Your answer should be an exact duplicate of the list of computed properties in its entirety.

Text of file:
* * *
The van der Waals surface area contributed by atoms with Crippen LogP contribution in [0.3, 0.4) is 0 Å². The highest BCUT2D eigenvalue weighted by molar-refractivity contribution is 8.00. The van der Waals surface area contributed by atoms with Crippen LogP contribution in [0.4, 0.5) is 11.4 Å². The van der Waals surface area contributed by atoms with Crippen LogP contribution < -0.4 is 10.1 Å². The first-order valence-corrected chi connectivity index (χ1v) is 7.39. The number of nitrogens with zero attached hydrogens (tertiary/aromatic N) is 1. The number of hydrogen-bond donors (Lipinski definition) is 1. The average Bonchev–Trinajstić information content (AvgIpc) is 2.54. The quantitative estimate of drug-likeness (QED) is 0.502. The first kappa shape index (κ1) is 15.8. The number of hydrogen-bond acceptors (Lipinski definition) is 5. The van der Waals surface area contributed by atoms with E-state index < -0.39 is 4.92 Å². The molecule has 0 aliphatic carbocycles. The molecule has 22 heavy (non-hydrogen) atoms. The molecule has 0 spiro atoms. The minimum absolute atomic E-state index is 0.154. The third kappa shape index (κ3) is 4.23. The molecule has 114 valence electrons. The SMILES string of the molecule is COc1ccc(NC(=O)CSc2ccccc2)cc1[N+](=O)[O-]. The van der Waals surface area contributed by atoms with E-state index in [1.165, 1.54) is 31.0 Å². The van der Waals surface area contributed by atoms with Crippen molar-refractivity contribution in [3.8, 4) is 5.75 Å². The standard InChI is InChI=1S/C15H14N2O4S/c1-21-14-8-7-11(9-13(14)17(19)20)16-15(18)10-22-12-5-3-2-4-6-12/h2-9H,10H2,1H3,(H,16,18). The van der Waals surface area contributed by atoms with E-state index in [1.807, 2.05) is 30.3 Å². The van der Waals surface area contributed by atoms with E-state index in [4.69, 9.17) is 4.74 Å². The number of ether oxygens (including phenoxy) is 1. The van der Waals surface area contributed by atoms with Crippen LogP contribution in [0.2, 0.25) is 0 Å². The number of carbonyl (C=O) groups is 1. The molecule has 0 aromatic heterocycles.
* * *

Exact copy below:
The van der Waals surface area contributed by atoms with Crippen LogP contribution in [0.3, 0.4) is 0 Å². The highest BCUT2D eigenvalue weighted by molar-refractivity contribution is 8.00. The van der Waals surface area contributed by atoms with Crippen LogP contribution in [0.4, 0.5) is 11.4 Å². The van der Waals surface area contributed by atoms with Crippen LogP contribution < -0.4 is 10.1 Å². The first-order valence-corrected chi connectivity index (χ1v) is 7.39. The number of nitrogens with zero attached hydrogens (tertiary/aromatic N) is 1. The number of hydrogen-bond donors (Lipinski definition) is 1. The average Bonchev–Trinajstić information content (AvgIpc) is 2.54. The quantitative estimate of drug-likeness (QED) is 0.502. The first kappa shape index (κ1) is 15.8. The number of hydrogen-bond acceptors (Lipinski definition) is 5. The van der Waals surface area contributed by atoms with E-state index < -0.39 is 4.92 Å². The molecule has 0 aliphatic carbocycles. The molecule has 22 heavy (non-hydrogen) atoms. The molecule has 0 spiro atoms. The minimum absolute atomic E-state index is 0.154. The third kappa shape index (κ3) is 4.23. The molecule has 114 valence electrons. The SMILES string of the molecule is COc1ccc(NC(=O)CSc2ccccc2)cc1[N+](=O)[O-]. The van der Waals surface area contributed by atoms with E-state index in [1.165, 1.54) is 31.0 Å². The van der Waals surface area contributed by atoms with Crippen molar-refractivity contribution in [3.8, 4) is 5.75 Å². The standard InChI is InChI=1S/C15H14N2O4S/c1-21-14-8-7-11(9-13(14)17(19)20)16-15(18)10-22-12-5-3-2-4-6-12/h2-9H,10H2,1H3,(H,16,18). The van der Waals surface area contributed by atoms with E-state index in [1.807, 2.05) is 30.3 Å². The van der Waals surface area contributed by atoms with E-state index in [4.69, 9.17) is 4.74 Å². The number of ether oxygens (including phenoxy) is 1. The van der Waals surface area contributed by atoms with Crippen LogP contribution in [0.2, 0.25) is 0 Å². The number of carbonyl (C=O) groups is 1. The molecule has 0 aromatic heterocycles.